Medics have said depression is the leading cause of deaths and affects people of all ages and from all walks of life.
Dr. Felicien Ntone Ntone, a psychiatrist at the University Teaching Hospital in yaounde said even though Cameroon does not have statistics on the number of people living with depression, the World Health Organisation says more than 300 million people are now living with depression. “For now, Cameroon does not have the financial capacity to conduct a survey which can give a clear picture of the burden. But what I can tell you is that everyone at one point in time suffers from depression. Everyone is at risk of developing the disorder as it affects people of all ages, from all works of life and in all countries, and it is currently a major contributor to the overall global burden of disease” he said.
Defining the disease, the medic said depression is an illness characterised by persistent sadness, loss of interest and ability to perform daily activities for a period of over two weeks. “It is associated with feelings of guilt or low self-worth, disturbed sleep or appetite, tiredness and poor concentration. Major causes of depression include loss of loved ones or relationships, poverty, unemployment, physical illnesses, alcohol abuse, drug use and traumatic situations such as violence and war”.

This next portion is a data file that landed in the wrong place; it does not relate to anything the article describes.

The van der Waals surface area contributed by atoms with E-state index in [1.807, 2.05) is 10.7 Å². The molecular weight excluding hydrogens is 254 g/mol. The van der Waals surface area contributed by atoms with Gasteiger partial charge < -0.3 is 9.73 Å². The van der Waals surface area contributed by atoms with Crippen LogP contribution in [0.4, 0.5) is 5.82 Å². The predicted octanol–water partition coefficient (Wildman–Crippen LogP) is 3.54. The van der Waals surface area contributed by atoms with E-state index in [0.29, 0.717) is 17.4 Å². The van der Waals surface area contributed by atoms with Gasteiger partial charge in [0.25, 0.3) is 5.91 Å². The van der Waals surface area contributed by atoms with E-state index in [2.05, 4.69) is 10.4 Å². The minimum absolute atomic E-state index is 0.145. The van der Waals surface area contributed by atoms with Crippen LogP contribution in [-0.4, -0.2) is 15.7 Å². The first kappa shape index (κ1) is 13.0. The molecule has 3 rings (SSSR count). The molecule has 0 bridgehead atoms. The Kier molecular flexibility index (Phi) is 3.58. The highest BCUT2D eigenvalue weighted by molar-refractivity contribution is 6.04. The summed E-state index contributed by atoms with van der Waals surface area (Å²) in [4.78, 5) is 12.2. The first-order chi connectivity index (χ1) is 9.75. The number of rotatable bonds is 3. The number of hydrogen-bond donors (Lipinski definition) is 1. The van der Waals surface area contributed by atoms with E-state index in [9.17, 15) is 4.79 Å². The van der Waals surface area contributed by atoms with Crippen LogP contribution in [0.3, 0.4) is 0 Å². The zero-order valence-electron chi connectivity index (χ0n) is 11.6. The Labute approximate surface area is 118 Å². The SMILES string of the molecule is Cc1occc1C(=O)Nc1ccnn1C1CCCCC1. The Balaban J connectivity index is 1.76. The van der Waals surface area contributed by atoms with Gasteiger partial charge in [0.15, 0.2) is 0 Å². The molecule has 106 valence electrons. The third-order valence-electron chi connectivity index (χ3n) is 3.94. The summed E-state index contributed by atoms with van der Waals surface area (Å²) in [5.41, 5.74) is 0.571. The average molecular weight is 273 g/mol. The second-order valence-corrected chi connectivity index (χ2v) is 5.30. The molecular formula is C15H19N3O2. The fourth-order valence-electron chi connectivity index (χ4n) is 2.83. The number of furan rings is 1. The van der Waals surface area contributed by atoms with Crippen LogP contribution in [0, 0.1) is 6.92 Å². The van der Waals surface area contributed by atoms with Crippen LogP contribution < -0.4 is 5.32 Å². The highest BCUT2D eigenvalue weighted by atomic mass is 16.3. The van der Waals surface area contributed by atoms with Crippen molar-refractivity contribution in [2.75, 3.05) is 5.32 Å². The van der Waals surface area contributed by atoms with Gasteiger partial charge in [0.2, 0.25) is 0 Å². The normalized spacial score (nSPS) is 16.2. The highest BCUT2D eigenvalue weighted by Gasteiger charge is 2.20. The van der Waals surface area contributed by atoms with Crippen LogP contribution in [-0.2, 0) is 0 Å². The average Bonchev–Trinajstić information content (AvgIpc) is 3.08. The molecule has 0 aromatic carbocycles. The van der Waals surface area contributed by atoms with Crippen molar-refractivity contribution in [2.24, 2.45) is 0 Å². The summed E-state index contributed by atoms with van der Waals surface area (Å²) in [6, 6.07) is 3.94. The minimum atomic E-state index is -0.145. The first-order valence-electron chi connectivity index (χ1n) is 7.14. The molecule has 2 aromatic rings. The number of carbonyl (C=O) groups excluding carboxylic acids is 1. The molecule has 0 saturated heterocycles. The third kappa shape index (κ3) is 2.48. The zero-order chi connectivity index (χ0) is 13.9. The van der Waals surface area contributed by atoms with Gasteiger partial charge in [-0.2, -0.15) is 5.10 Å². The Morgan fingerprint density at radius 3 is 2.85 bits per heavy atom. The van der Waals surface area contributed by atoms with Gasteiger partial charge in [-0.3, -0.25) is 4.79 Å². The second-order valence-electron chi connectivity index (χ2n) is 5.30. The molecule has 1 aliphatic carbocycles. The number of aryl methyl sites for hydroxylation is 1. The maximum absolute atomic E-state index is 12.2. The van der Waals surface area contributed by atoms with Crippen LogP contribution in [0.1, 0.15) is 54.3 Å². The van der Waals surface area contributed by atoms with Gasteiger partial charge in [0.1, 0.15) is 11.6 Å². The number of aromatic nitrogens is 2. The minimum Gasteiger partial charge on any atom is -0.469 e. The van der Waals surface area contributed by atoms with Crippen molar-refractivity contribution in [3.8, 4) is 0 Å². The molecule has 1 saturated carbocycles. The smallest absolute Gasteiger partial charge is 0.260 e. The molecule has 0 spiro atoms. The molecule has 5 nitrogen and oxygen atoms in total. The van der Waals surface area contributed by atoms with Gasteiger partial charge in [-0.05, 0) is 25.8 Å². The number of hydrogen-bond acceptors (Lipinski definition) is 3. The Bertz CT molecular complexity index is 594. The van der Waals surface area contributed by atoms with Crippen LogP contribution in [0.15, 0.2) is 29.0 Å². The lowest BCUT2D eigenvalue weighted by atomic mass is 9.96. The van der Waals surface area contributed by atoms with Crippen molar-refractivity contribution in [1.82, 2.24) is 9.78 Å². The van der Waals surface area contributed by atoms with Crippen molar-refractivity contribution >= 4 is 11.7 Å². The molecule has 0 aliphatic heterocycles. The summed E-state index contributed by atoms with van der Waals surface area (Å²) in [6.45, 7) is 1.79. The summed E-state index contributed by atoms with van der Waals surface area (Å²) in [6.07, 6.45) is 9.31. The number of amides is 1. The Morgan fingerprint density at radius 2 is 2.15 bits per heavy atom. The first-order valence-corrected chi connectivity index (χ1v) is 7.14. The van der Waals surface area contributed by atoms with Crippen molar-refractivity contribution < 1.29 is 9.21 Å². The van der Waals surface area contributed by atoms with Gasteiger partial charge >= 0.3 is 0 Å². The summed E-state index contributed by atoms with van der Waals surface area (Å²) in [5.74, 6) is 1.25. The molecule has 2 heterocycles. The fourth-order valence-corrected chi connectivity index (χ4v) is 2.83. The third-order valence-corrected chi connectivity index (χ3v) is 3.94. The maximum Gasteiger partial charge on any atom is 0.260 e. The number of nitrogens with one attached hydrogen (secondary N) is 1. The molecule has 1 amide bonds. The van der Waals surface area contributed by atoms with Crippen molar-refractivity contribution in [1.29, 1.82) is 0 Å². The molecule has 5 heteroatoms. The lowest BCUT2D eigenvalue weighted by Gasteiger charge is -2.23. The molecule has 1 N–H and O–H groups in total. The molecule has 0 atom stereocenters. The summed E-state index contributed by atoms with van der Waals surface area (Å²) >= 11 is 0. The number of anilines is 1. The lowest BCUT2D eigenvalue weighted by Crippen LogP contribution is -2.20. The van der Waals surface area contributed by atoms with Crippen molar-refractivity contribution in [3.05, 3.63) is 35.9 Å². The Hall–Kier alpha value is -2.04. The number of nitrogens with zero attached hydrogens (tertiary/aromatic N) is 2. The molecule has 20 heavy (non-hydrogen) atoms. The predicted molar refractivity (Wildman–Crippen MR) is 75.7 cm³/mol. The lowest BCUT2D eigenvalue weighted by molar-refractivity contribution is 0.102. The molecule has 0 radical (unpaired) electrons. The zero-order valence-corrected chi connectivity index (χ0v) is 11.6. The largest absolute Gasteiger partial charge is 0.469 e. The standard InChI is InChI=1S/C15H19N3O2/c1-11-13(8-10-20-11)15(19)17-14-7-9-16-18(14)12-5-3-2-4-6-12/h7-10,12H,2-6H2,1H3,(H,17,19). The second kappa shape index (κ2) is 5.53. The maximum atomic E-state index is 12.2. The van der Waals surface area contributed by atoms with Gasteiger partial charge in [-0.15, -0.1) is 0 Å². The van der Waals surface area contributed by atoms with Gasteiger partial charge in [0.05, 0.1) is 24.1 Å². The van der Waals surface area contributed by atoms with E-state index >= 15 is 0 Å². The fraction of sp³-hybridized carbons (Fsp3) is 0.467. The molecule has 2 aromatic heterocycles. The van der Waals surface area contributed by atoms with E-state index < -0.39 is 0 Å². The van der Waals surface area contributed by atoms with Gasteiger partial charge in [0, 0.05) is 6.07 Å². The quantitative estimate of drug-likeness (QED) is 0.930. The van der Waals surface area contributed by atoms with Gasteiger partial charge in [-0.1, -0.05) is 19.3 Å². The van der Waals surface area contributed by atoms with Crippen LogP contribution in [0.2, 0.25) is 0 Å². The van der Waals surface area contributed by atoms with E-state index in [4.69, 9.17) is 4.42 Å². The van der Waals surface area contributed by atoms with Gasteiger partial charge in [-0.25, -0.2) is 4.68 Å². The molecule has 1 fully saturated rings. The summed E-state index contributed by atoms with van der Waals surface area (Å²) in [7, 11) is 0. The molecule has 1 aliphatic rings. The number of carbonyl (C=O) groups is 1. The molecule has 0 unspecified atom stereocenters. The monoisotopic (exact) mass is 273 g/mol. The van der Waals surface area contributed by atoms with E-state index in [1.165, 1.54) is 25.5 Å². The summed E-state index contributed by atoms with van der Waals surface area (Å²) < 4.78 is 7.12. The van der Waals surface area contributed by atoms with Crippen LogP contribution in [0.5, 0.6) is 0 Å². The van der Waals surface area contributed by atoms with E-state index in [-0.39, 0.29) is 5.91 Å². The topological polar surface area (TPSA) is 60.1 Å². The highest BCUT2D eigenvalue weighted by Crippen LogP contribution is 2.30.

The medic called on government and persons of good will to support mental health programmes by allocating adequate human and financial resources to respond to this growing burden.
“As we commemorate World Health Day, I appeal to government and benevolent organisations to include mental health in their national health development agenda. The Brazzaville Declaration on Non-communicable Diseases states the necessary steps for achieving this. More broadly, governments, partners and civil society can work together to bring depression out of the shadows in the Region.
The World Health Organisation defines depression as a common mental disorder that presents with persistent low mood (sadness) or loss of interest in pleasurable activities. At the extreme, recurrent thoughts about death and acts of self-harm or suicide are common. The condition commonly follows difficult life events such as bereavement or job loss, but can also develop out of the blue with no clear precipitating events.